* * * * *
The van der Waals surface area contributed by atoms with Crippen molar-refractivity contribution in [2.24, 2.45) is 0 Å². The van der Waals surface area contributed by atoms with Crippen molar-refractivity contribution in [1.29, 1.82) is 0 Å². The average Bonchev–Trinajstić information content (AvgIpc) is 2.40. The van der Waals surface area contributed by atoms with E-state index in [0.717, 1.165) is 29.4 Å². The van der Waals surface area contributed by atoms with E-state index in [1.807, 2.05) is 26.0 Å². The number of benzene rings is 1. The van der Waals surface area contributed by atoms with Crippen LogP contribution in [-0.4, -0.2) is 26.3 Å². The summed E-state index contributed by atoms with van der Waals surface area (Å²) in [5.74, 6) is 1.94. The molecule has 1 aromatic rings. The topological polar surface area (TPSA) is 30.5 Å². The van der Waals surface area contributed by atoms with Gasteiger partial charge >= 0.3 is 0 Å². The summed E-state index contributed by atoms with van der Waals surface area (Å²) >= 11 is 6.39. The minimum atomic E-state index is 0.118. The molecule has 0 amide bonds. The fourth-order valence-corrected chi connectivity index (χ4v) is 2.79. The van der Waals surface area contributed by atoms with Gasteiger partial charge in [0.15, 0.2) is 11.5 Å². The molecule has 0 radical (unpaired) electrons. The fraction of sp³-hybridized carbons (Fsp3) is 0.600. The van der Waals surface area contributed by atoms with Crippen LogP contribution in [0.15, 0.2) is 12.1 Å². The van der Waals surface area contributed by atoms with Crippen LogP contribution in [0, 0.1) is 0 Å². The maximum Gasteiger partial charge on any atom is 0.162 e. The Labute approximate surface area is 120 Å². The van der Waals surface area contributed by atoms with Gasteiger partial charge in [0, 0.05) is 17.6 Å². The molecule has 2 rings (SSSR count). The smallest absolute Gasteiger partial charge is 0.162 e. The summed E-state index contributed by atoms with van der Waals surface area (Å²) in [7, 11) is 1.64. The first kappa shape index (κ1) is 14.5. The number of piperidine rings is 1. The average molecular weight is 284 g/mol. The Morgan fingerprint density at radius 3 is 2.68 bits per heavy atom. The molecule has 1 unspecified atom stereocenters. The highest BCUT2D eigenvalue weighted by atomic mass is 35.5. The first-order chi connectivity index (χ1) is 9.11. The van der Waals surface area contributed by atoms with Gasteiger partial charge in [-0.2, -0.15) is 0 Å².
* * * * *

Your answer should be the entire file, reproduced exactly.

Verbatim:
The van der Waals surface area contributed by atoms with Crippen molar-refractivity contribution in [2.24, 2.45) is 0 Å². The van der Waals surface area contributed by atoms with Crippen molar-refractivity contribution in [1.29, 1.82) is 0 Å². The average Bonchev–Trinajstić information content (AvgIpc) is 2.40. The van der Waals surface area contributed by atoms with E-state index in [0.717, 1.165) is 29.4 Å². The van der Waals surface area contributed by atoms with E-state index in [1.807, 2.05) is 26.0 Å². The number of benzene rings is 1. The van der Waals surface area contributed by atoms with Crippen LogP contribution in [-0.4, -0.2) is 26.3 Å². The summed E-state index contributed by atoms with van der Waals surface area (Å²) in [5.74, 6) is 1.94. The molecule has 1 aromatic rings. The topological polar surface area (TPSA) is 30.5 Å². The van der Waals surface area contributed by atoms with Gasteiger partial charge >= 0.3 is 0 Å². The summed E-state index contributed by atoms with van der Waals surface area (Å²) >= 11 is 6.39. The minimum atomic E-state index is 0.118. The molecule has 0 amide bonds. The fourth-order valence-corrected chi connectivity index (χ4v) is 2.79. The van der Waals surface area contributed by atoms with Gasteiger partial charge in [0.15, 0.2) is 11.5 Å². The molecule has 0 radical (unpaired) electrons. The fraction of sp³-hybridized carbons (Fsp3) is 0.600. The van der Waals surface area contributed by atoms with Crippen LogP contribution in [0.15, 0.2) is 12.1 Å². The van der Waals surface area contributed by atoms with Crippen LogP contribution in [0, 0.1) is 0 Å². The maximum Gasteiger partial charge on any atom is 0.162 e. The Labute approximate surface area is 120 Å². The van der Waals surface area contributed by atoms with Gasteiger partial charge in [0, 0.05) is 17.6 Å². The molecule has 2 rings (SSSR count). The smallest absolute Gasteiger partial charge is 0.162 e. The summed E-state index contributed by atoms with van der Waals surface area (Å²) in [7, 11) is 1.64. The first kappa shape index (κ1) is 14.5. The number of piperidine rings is 1. The average molecular weight is 284 g/mol. The Morgan fingerprint density at radius 3 is 2.68 bits per heavy atom. The molecule has 1 unspecified atom stereocenters. The highest BCUT2D eigenvalue weighted by atomic mass is 35.5. The first-order chi connectivity index (χ1) is 9.11. The van der Waals surface area contributed by atoms with Gasteiger partial charge in [-0.2, -0.15) is 0 Å².